The Malaysians are in the house (or why I now hate Barry Manilow).

It can be said of many Thai schools that appearances prevail over actual reality. And so, with an important visit from a Malaysian school and the signing of a Memorandom of Cooperation (whatever that it) imminent, my school went into overload in preparation. Lessons were cancelled to give way for all important ceremonial rehearsals. It is evidently more important to look like a good school than to actually be one. Much more preferable to skip on teaching students but have a beautiful ceremony instead.

Earlier this term myself and a Filipino teacher were asked to create a choir who will be taught English language songs to perform at school events. We got excited with visions of an auditions process and being able to select the best singers from across the school… until we were told that it would only be selected students who are on special English programmes – not necessarily students that can sing, or want to.

We chose a simple, easy song to teach them first off – Can’t Smile Withou You by Barry Manilow. We even tried our luck introducing a 2 part section in the final chorus. They were OK. Not amazing, but not awful. We then discovered that these students would be performing at the all-important visit from the Malaysian school. Rehearsals were arranged (without asking us first…. grrrr) for before and after school. Strict instructions were given that they must be perfect – ironically these instuctions came from the same mouth that wouldn’t let us freely choose students based on their skills and willingness to participate. Suddenly our little weekly sing song club rocketed into twice daily rehearsals, with massive pressure on the poor kids. I became conductress (although I had no control over anything as a certain someone would continue to give orders from beind me – grrrr again). I can now say I am 100% sick of Can’t Smile Without You, and of Barry Manilow. Had we known we would be singing it 10+ times a day maybe we would have picked something a bit better.

I know I am moaning about it all but actually I was happy to be asked to do something outside of the Foreign Teacher’s Department. This time my involvement in a whole school activity was actually because they wanted me and not just through sympathy…!

Anyway, yesterday the coveted visit took place. We were issued with special blazers to wear and had flowers pinned to our lapels. The performance actually went really well – OK, they weren’t prefect but all things considered I couldn’t be prouder of our little choir. We weren’t able to see much of the day’s events as we were instructed to siply wait for our cue, file in, perform and file back out again – heaven forbid we hang around and make the place look messy!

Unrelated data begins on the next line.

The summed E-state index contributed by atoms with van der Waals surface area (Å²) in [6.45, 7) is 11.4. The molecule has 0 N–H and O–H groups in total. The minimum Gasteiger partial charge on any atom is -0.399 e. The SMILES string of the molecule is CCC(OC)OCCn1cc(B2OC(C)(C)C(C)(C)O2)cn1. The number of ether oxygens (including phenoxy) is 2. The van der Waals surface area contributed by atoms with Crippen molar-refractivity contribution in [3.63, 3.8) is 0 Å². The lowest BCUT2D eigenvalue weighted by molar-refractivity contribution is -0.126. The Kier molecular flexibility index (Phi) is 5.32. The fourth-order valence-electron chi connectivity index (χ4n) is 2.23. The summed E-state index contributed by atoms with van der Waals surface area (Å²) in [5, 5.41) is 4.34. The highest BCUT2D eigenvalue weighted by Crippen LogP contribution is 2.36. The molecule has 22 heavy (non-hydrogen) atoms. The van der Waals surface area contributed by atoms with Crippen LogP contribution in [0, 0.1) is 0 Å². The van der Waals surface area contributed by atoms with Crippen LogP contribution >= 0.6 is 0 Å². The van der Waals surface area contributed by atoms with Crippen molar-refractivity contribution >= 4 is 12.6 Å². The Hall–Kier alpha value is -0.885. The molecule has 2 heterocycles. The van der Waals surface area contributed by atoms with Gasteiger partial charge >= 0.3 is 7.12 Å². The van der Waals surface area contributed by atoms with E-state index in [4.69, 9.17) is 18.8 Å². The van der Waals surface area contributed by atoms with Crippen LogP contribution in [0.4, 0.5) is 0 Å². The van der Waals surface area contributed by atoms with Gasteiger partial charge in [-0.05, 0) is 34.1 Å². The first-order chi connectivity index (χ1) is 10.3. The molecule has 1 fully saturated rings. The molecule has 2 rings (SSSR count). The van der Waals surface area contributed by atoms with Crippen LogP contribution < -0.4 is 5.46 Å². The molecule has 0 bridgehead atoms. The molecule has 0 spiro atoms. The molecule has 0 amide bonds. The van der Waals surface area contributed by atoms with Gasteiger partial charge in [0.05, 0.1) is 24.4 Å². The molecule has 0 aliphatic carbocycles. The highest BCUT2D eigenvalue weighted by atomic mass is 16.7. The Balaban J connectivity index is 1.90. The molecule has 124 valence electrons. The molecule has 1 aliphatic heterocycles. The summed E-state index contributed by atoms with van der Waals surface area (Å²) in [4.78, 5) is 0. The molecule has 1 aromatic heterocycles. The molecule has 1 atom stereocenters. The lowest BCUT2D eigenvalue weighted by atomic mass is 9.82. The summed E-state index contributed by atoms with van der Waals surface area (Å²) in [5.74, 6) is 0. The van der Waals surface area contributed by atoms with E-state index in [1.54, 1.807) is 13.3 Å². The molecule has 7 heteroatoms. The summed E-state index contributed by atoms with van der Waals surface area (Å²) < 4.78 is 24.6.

Wai Kru day; sympathy seat for the farang, please.

Wai Kru day is an annual event across Thailand where students pay respect to their teachers to show appreciation.

My experience of Wei Kru day served as nothing less than confirmation that farang teachers are considered to be second rate teachers.

Classes had been cancelled to make room for the respect-paying ceremony, where students pray and present teachers with flowers as a form of appreciation

“Ok, so where do we need to be for the ceremony?” I asked, excited to experience a piece of Thai culture, and to be included in a whole school activity for once.

“Oh no, the ceremony is just for the other teachers…. you know, the rest of the teachers…”

So, everyone but the farang teachers then.  The proper teachers.  Great.

Well I was livid.  I’ve been at this school for half a school year already, I’ve taken part in work outside of my usual duties, at times I’ve stressed myself out and made myself overtired and ill for this school.  I was being looked at like I was completely insane, assuming that we would be included in the Wai Kru day.  Completely insane thinking I was actually considered to be a real teacher at this school.

I’m not going down to look like a fool, I thought to myself, steaming in the corner at my desk.  And so, the Thai teachers went off to take part in the ceremony and I refused to follow.  Well, my annoyance lasted about 5 minutes and then I buried my pride and headed down to watch the ceremony and take some pictures.  When some of the Thai teachers spotted me hanging around the sidelines taking pictures I could see that they felt a bit awkward.  Whispers were being exchanged and eyes were on me.   One of them approached me and took me to an empty seat.  Someone’s name was pinned to it but it transpired that she is Muslim and probably wouldn’t be taking part as the ceremony is Buddhist.

So, I got to take part in the ceremony, albeit given a sympathetic seat in the place of an absent Muslim woman.  It was pretty much a non-event; all the teachers were sitting in a loooooong row, students filed along on their knees and I was handed some flowers by some that I didn’t know (and who were probably really confused as to why there was a white girl sitting in their teacher’s place).  Those flowers were then whipped away by another pair of students who were lying in wait behind me.  And that was it.  I’m not sure what I got so worked up about.